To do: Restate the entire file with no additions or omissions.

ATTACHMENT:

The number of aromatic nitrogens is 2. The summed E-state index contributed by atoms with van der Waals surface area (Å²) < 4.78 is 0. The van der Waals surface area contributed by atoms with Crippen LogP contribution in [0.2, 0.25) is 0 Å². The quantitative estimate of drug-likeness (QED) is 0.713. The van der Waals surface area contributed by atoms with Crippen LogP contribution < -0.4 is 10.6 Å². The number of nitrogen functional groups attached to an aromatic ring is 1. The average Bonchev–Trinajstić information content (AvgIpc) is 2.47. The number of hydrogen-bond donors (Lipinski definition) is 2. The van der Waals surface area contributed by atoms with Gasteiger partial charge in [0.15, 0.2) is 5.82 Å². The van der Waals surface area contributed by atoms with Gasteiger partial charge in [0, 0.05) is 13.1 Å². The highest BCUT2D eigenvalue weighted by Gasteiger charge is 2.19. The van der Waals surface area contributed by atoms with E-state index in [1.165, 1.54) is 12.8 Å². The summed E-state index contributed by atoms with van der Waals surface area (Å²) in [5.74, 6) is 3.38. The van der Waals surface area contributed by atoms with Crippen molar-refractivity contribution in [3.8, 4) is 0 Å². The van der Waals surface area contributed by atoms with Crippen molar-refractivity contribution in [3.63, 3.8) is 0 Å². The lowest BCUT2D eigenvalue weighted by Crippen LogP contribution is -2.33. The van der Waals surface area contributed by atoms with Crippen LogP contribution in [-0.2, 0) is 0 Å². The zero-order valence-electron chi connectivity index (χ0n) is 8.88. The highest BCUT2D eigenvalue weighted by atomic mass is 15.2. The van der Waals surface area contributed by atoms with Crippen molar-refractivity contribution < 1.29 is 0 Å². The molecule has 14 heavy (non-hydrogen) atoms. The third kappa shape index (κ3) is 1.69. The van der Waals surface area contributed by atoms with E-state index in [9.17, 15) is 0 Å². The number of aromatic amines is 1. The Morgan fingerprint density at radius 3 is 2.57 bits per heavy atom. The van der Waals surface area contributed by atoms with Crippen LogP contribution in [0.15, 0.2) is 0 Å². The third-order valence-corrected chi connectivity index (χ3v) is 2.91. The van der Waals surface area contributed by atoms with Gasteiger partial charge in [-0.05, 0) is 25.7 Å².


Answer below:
The number of aromatic nitrogens is 2. The summed E-state index contributed by atoms with van der Waals surface area (Å²) < 4.78 is 0. The van der Waals surface area contributed by atoms with Crippen LogP contribution in [0.2, 0.25) is 0 Å². The quantitative estimate of drug-likeness (QED) is 0.713. The van der Waals surface area contributed by atoms with Crippen LogP contribution < -0.4 is 10.6 Å². The number of nitrogen functional groups attached to an aromatic ring is 1. The average Bonchev–Trinajstić information content (AvgIpc) is 2.47. The number of hydrogen-bond donors (Lipinski definition) is 2. The van der Waals surface area contributed by atoms with Gasteiger partial charge in [0.15, 0.2) is 5.82 Å². The van der Waals surface area contributed by atoms with Gasteiger partial charge in [0, 0.05) is 13.1 Å². The highest BCUT2D eigenvalue weighted by Gasteiger charge is 2.19. The van der Waals surface area contributed by atoms with E-state index in [1.165, 1.54) is 12.8 Å². The summed E-state index contributed by atoms with van der Waals surface area (Å²) in [5.74, 6) is 3.38. The van der Waals surface area contributed by atoms with Crippen molar-refractivity contribution in [3.8, 4) is 0 Å². The van der Waals surface area contributed by atoms with Crippen molar-refractivity contribution in [3.63, 3.8) is 0 Å². The lowest BCUT2D eigenvalue weighted by Crippen LogP contribution is -2.33. The van der Waals surface area contributed by atoms with Crippen LogP contribution in [-0.2, 0) is 0 Å². The zero-order valence-electron chi connectivity index (χ0n) is 8.88. The highest BCUT2D eigenvalue weighted by atomic mass is 15.2. The van der Waals surface area contributed by atoms with Crippen molar-refractivity contribution < 1.29 is 0 Å². The molecule has 14 heavy (non-hydrogen) atoms. The third kappa shape index (κ3) is 1.69. The van der Waals surface area contributed by atoms with E-state index in [9.17, 15) is 0 Å². The number of aromatic amines is 1. The Morgan fingerprint density at radius 3 is 2.57 bits per heavy atom. The van der Waals surface area contributed by atoms with Crippen LogP contribution in [0.15, 0.2) is 0 Å². The third-order valence-corrected chi connectivity index (χ3v) is 2.91. The van der Waals surface area contributed by atoms with Gasteiger partial charge in [-0.05, 0) is 25.7 Å².